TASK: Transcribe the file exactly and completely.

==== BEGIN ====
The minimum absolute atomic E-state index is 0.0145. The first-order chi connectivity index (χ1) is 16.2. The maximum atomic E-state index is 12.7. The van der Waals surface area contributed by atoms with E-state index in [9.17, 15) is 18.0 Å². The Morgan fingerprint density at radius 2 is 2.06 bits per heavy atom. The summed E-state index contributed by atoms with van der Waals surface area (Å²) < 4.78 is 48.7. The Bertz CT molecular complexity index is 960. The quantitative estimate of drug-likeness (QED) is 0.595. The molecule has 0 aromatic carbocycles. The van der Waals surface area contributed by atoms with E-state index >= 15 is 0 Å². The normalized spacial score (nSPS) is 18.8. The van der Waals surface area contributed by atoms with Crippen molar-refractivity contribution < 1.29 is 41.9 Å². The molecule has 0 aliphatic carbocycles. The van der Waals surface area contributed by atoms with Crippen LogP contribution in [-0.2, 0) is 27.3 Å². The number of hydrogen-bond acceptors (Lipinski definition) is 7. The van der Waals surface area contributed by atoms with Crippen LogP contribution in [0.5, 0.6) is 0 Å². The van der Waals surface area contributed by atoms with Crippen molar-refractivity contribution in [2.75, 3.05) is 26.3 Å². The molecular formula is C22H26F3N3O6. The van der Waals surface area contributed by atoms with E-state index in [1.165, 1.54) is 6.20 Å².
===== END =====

The minimum absolute atomic E-state index is 0.0145. The first-order chi connectivity index (χ1) is 16.2. The maximum atomic E-state index is 12.7. The van der Waals surface area contributed by atoms with E-state index in [9.17, 15) is 18.0 Å². The Morgan fingerprint density at radius 2 is 2.06 bits per heavy atom. The summed E-state index contributed by atoms with van der Waals surface area (Å²) < 4.78 is 48.7. The Bertz CT molecular complexity index is 960. The quantitative estimate of drug-likeness (QED) is 0.595. The molecule has 0 aromatic carbocycles. The van der Waals surface area contributed by atoms with E-state index >= 15 is 0 Å². The normalized spacial score (nSPS) is 18.8. The van der Waals surface area contributed by atoms with Crippen molar-refractivity contribution < 1.29 is 41.9 Å². The molecule has 0 aliphatic carbocycles. The van der Waals surface area contributed by atoms with Crippen LogP contribution in [-0.2, 0) is 27.3 Å². The number of hydrogen-bond acceptors (Lipinski definition) is 7. The van der Waals surface area contributed by atoms with Crippen LogP contribution in [0.5, 0.6) is 0 Å². The van der Waals surface area contributed by atoms with Crippen molar-refractivity contribution in [2.75, 3.05) is 26.3 Å². The molecular formula is C22H26F3N3O6. The van der Waals surface area contributed by atoms with E-state index in [1.165, 1.54) is 6.20 Å².